It is well-known that laughter is the best medicine. However, do we laugh enough in a normal life to get any benefit?
Scientists say to get benefits from laughing one has to laugh 10 minutes continuously. Usually, life rarely provides us with such an opportunity. Also, one may be depressed. What to do then?
Medical professionals did not take laughter seriously until its miraculous effect was accidentally revealed. In the middle of the 1970’s, Norman Cousins, editor of the Saturday Review, was diagnosed with a painful, life-threatening disease affecting the spine and joints. After doctors gave him little chance of recovery, he developed his own plan of treatment and finally was cured. His miraculous medicine was watching comedies and laughing.
In those days, he documented many interesting findings of the effects of laughing which later were proved by researchers. Scientists found that active and continuous laughter boosts the immune system, stimulates the heart and lungs, reduces stress and even helps with social bonds and relationships.
However, the humour-based therapy had its limitation when put into practice. In 1995, Madan Kataria, a medical doctor from India, was inspired by reports about the effects of laughter therapy to encourage his patients to gather together in a park and laugh every day. To make themselves laugh they used jokes and funny stories. On the first day there were five participants but after a couple of days, the number of people willing to laugh was 50.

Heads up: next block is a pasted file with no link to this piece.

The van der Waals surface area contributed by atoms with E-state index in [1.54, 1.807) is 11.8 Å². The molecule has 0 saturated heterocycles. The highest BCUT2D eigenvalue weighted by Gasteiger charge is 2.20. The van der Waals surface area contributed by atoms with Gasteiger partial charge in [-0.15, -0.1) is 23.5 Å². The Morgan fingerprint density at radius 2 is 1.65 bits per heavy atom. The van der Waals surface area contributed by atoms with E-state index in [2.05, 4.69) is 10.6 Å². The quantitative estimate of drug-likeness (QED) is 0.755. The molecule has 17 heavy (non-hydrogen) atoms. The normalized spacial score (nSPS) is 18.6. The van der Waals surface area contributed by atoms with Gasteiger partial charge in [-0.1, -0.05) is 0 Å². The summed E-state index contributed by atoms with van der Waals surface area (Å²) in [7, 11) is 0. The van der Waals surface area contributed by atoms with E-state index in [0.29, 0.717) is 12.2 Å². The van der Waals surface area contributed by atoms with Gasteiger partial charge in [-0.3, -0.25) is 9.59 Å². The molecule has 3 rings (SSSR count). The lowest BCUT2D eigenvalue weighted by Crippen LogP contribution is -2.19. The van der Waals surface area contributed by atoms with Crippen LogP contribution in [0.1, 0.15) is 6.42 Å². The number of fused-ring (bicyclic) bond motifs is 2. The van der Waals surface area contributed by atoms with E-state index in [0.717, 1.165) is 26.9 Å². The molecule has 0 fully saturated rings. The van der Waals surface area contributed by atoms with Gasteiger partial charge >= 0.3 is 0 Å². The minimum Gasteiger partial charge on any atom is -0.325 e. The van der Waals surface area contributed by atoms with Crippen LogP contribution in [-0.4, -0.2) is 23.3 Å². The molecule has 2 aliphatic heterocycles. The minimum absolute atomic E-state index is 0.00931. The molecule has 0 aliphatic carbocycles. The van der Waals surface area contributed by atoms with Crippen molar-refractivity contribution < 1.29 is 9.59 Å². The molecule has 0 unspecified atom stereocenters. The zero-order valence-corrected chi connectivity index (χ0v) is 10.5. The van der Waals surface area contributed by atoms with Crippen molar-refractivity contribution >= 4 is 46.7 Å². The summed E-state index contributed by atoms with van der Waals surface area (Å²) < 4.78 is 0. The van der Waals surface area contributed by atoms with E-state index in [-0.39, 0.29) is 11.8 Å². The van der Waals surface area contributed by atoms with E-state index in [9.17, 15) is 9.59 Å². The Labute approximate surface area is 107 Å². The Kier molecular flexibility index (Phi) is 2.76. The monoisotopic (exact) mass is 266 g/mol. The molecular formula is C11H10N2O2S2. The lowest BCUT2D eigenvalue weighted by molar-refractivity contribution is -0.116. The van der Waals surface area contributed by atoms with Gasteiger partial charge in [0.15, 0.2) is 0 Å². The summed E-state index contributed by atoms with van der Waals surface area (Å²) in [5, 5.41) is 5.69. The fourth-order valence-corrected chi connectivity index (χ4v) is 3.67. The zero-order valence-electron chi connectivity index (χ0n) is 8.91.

Then Dr. Kataria came to understand there were some limitations of this humour-based approach. For example, the number of jokes and stories were limited, some of these were not funny for everyone, and in one instance, a participant felt insulted by a joke and left the session.
Dr. Kataria requested participants give him a day to find a way so that they could continue laughing. He was contemplating and reading the entire night. While studying one piece of research he got important insight: we do not need humour to laugh. The research said that the human body can not differentiate between real and artificial laughter and therefore even simulated laughing gives the same benefits.
He then explained his new idea to participants in the morning. They started their session with simulated laughter and then Dr. Kataria made one more discovery: in a few minutes, the fake laughter turned to real laughter. It was contagious laughing for no reason in a setting where every participant felt comfortable and secure. With time, Dr. Kataria developed an entire system helping people to laugh for no reason.